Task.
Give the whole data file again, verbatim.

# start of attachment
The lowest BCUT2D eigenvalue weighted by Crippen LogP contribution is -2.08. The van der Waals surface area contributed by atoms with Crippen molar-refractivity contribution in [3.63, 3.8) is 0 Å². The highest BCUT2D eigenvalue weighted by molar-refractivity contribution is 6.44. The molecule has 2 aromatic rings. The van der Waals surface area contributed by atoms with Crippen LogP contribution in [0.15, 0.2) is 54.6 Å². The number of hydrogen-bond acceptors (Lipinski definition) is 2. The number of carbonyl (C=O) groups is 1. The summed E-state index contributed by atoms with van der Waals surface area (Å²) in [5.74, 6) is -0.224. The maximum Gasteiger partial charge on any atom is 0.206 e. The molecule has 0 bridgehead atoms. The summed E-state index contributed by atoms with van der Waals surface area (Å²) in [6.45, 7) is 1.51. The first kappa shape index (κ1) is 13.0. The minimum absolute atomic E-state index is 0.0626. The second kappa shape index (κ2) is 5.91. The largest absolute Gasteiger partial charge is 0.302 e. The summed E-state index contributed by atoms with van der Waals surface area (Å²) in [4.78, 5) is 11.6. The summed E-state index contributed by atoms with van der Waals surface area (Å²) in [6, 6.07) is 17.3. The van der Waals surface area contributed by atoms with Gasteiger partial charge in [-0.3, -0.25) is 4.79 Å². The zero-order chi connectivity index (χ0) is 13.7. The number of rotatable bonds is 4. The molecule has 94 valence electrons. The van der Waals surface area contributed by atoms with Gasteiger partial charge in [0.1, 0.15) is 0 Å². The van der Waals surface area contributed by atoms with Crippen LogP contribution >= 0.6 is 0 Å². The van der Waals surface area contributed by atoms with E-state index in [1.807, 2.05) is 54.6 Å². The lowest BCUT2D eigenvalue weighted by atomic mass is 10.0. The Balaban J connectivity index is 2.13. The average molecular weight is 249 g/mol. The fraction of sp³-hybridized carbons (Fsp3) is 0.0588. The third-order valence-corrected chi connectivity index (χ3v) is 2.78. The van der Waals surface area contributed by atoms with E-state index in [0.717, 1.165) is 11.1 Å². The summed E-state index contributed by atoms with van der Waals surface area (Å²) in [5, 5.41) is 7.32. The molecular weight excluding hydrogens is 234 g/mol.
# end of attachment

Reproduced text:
The lowest BCUT2D eigenvalue weighted by Crippen LogP contribution is -2.08. The van der Waals surface area contributed by atoms with Crippen molar-refractivity contribution in [3.63, 3.8) is 0 Å². The highest BCUT2D eigenvalue weighted by molar-refractivity contribution is 6.44. The molecule has 2 aromatic rings. The van der Waals surface area contributed by atoms with Crippen LogP contribution in [0.15, 0.2) is 54.6 Å². The number of hydrogen-bond acceptors (Lipinski definition) is 2. The number of carbonyl (C=O) groups is 1. The summed E-state index contributed by atoms with van der Waals surface area (Å²) in [5.74, 6) is -0.224. The maximum Gasteiger partial charge on any atom is 0.206 e. The molecule has 0 bridgehead atoms. The summed E-state index contributed by atoms with van der Waals surface area (Å²) in [6.45, 7) is 1.51. The first kappa shape index (κ1) is 13.0. The minimum absolute atomic E-state index is 0.0626. The second kappa shape index (κ2) is 5.91. The largest absolute Gasteiger partial charge is 0.302 e. The summed E-state index contributed by atoms with van der Waals surface area (Å²) in [4.78, 5) is 11.6. The summed E-state index contributed by atoms with van der Waals surface area (Å²) in [6, 6.07) is 17.3. The van der Waals surface area contributed by atoms with Gasteiger partial charge in [-0.3, -0.25) is 4.79 Å². The zero-order chi connectivity index (χ0) is 13.7. The number of rotatable bonds is 4. The molecule has 94 valence electrons. The van der Waals surface area contributed by atoms with Gasteiger partial charge in [0.1, 0.15) is 0 Å². The van der Waals surface area contributed by atoms with Crippen LogP contribution >= 0.6 is 0 Å². The van der Waals surface area contributed by atoms with E-state index in [1.807, 2.05) is 54.6 Å². The lowest BCUT2D eigenvalue weighted by atomic mass is 10.0. The Balaban J connectivity index is 2.13. The average molecular weight is 249 g/mol. The fraction of sp³-hybridized carbons (Fsp3) is 0.0588. The third-order valence-corrected chi connectivity index (χ3v) is 2.78. The van der Waals surface area contributed by atoms with E-state index in [0.717, 1.165) is 11.1 Å². The summed E-state index contributed by atoms with van der Waals surface area (Å²) in [5, 5.41) is 7.32. The molecular weight excluding hydrogens is 234 g/mol.